By Jason Sattler

The Brief, Wondrous, And Painful Life Of Aaron Swartz

January 14, 2013 6:25 pm Category: Memo Pad, Politics 9 Comments A+ / A-
The Brief, Wondrous, And Painful Life Of Aaron Swartz

Before his suicide was announced on January 12, you may not have heard of Aaron Swartz… but if you’re reading this now, you certainly were affected by the astounding work he did in his 26 years.

A programming prodigy who chronicled his own depression, Swartz helped transform the way people use the Internet while continually expressing a relentless commitment to freeing information.

At the age of 14, he helped develop RSS — originally an acronym for Rich Site Summary and often called Really Simple Syndication — which led to the explosive growth of blogs, podcasts and much of what we now call Web 2.0.

Swartz went on to work with Creative Commons, a nonprofit that seeks to transform copyright for the digital age with a simple form of licensing that has been adopted by the White House, and founded a startup that merged with Reddit (which some call a social news site, but it’s more correct to call it the social news site). A regular at NetrootsNation, he went on found the group Demand Progress.

While studying ethics at Harvard in 2011, Swartz was charged with 13 felony counts for breaking into the JSTOR archive of the Massachusetts Institute of Technology (M.I.T.) and stealing digital copies of more than five million articles as a protest against the limited distribution of academic work for profit motives.

The unrelenting prosecution he faced for those charges compounded his inner turmoil and led many of of his family and friends — including prominent author and founder of Creative Commons Lawrence Lessig — to accuse it of contributing to his death. As a student, some argued, Swartz had access to the files he was accused of stealing; still he was facing more jail time than those convicted of manslaughter, bank robbery or selling child pornography would generally face.

Swartz’s attorney said that his client had been offered six months in prison as part of plea deal. They rejected it.

Author Cory Doctorow, a longtime friend, speculated that the fear of prison weighed heavily on Swartz. “Imprisonment is one of my most visceral terrors, and it’s at least credible that fear of losing his liberty, of being subjected to violence (and perhaps sexual violence) in prison, was what drove Aaron to take this step.”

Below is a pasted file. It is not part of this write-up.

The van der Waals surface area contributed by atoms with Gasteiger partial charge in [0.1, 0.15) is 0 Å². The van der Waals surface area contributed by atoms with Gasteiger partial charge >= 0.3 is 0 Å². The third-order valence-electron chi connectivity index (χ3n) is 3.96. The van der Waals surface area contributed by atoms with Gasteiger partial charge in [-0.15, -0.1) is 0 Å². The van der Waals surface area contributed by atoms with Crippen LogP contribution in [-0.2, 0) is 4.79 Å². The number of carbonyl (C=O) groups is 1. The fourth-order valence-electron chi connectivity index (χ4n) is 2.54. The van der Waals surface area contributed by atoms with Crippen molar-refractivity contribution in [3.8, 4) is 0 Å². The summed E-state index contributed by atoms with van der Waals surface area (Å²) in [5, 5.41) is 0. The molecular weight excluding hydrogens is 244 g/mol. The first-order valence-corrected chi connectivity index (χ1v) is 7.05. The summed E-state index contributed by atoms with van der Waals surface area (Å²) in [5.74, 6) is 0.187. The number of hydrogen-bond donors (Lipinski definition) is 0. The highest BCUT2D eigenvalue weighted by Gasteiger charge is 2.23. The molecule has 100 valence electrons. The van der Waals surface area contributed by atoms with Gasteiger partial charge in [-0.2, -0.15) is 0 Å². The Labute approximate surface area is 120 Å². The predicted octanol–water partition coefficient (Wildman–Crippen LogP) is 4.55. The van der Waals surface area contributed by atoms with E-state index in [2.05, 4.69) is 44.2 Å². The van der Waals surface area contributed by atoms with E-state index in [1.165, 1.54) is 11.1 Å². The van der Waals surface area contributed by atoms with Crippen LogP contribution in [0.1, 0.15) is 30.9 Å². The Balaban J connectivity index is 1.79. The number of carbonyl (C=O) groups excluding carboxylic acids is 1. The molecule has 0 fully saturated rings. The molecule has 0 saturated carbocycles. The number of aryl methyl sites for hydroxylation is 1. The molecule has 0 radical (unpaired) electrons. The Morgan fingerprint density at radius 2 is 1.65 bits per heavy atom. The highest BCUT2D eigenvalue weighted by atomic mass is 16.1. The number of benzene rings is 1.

But as Slate’s Matt Yglesias’ wrote,”People commit suicide because they suffer from depression, which he did, not because they’re being railroaded by the U.S. Attorney, which he was.”

Photo of Aaron Swartz and Lawrence Lessig by Rich Gibson, used with a Creative Commons license

The Brief, Wondrous, And Painful Life Of Aaron Swartz Reviewed by on . Before his suicide was announced on January 12, you may not have heard of Aaron Swartz... but if you're reading this now, you certainly were affected by the ast Before his suicide was announced on January 12, you may not have heard of Aaron Swartz... but if you're reading this now, you certainly were affected by the ast Rating:

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  • Daniel Jones

    Matt, you are a bit naive, I fear. People commit suicide for both reasons, and one tends to exaggerate the impact of the other in any event.

  • Jon Lester

    A personal friend of mine took his life early last week, so I’ve been very disinclined to weigh in on various appreciations of someone I didn’t know.

  • sigrid28

    Aaron suffered from depression, but he was no less a victim of what Richard Hoftstadter described at “Anti-Intellectualism in American Life” (1963).

  • sigrid28

    As an author/educator considered over-qualified in the current climate within higher education, where marketing strategies now dominate, I wish to offer a little tribute to prodigies such as Aaron Swartz, a recent suicide who suffered from depression and also became a victim of what Richard Hoftstadter described eloquently in his Pulitzer Prize-winning work “Anti-Intellectualism in American Life” (1963). I ask with genuine pain and disbelief, what has become of us as a nation when we seek out immigrants far less qualified in both technology and the liberal arts than Aaron Swartz while persecuting our own? To Aaron’s friends and family, I would offer a little homily drawn from one of the most famous works in the English language, “P

  • Jim Lou

    I have no sympathy for Swartz. If he committed a crime then he must be able to pay the price.

    Did he commit the acts that he was accuse of? If yes then what is appropriate punishment?

  • M Godey

    In terms of ethics, things seem so upside down ethics and crime seem to sometimes go together and sometimes not, and as pointed out punishment is as haphazard. Too much value placed in money and stuff to sometimes see clearly.

  • Lynda

    Putting the legal issues aside let me say this about the boys death. My nephew took the same path out in his 25th year. There is never anyway to know for sure what caused him to decide to end his life. I’m sure the same can be said for this young talented man. When my nephew left us my neighbor said something that has stayed with me ever since. She said of suicide that ‘it is a permanent solution to a temporary problem.’ I know what his family is suffering and I hope they come together during this difficult time. The questions of what could I have done, could I have done more and why didn’t we see this coming will never truly be answered. This is truly a sad and tragic ending to a promising life.

  • jstsyn

    And the wall street and bank execs go free.

  • onedonewong

    The guy was a felon and deserved jail time

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